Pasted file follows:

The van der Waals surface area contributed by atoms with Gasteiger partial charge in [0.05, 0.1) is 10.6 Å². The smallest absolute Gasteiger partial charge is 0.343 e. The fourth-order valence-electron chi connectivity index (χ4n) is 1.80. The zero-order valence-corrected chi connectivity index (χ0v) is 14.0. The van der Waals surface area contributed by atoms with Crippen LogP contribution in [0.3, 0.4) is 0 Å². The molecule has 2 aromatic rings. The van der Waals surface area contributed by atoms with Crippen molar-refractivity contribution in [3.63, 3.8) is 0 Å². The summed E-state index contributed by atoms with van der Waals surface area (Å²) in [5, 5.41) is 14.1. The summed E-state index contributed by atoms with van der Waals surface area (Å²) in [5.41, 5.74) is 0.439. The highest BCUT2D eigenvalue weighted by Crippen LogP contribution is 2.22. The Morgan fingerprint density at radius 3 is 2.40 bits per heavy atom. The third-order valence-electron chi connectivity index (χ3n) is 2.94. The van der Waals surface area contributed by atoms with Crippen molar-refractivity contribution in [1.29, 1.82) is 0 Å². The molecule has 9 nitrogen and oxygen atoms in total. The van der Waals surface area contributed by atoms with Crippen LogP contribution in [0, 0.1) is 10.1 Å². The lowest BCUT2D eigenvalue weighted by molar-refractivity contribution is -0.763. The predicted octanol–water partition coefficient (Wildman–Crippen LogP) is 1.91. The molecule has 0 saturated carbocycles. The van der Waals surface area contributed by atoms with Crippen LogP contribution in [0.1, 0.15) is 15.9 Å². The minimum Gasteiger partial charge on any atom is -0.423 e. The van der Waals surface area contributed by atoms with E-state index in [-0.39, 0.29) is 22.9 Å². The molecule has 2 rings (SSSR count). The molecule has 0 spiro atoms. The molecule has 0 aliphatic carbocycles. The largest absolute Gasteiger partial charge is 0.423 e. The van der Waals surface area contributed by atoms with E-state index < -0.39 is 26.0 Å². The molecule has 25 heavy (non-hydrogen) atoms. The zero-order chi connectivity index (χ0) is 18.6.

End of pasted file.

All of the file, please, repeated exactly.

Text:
The van der Waals surface area contributed by atoms with Gasteiger partial charge in [0.05, 0.1) is 10.6 Å². The smallest absolute Gasteiger partial charge is 0.343 e. The fourth-order valence-electron chi connectivity index (χ4n) is 1.80. The zero-order valence-corrected chi connectivity index (χ0v) is 14.0. The van der Waals surface area contributed by atoms with Crippen LogP contribution in [0.3, 0.4) is 0 Å². The molecule has 2 aromatic rings. The van der Waals surface area contributed by atoms with Crippen molar-refractivity contribution in [3.63, 3.8) is 0 Å². The summed E-state index contributed by atoms with van der Waals surface area (Å²) in [5, 5.41) is 14.1. The summed E-state index contributed by atoms with van der Waals surface area (Å²) in [5.41, 5.74) is 0.439. The highest BCUT2D eigenvalue weighted by Crippen LogP contribution is 2.22. The Morgan fingerprint density at radius 3 is 2.40 bits per heavy atom. The third-order valence-electron chi connectivity index (χ3n) is 2.94. The van der Waals surface area contributed by atoms with Crippen molar-refractivity contribution in [1.29, 1.82) is 0 Å². The molecule has 9 nitrogen and oxygen atoms in total. The van der Waals surface area contributed by atoms with Crippen LogP contribution in [0, 0.1) is 10.1 Å². The lowest BCUT2D eigenvalue weighted by molar-refractivity contribution is -0.763. The predicted octanol–water partition coefficient (Wildman–Crippen LogP) is 1.91. The molecule has 0 saturated carbocycles. The van der Waals surface area contributed by atoms with Crippen LogP contribution in [0.1, 0.15) is 15.9 Å². The minimum Gasteiger partial charge on any atom is -0.423 e. The van der Waals surface area contributed by atoms with E-state index in [-0.39, 0.29) is 22.9 Å². The molecule has 2 rings (SSSR count). The molecule has 0 spiro atoms. The molecule has 0 aliphatic carbocycles. The largest absolute Gasteiger partial charge is 0.423 e. The van der Waals surface area contributed by atoms with E-state index < -0.39 is 26.0 Å². The molecule has 25 heavy (non-hydrogen) atoms. The zero-order chi connectivity index (χ0) is 18.6.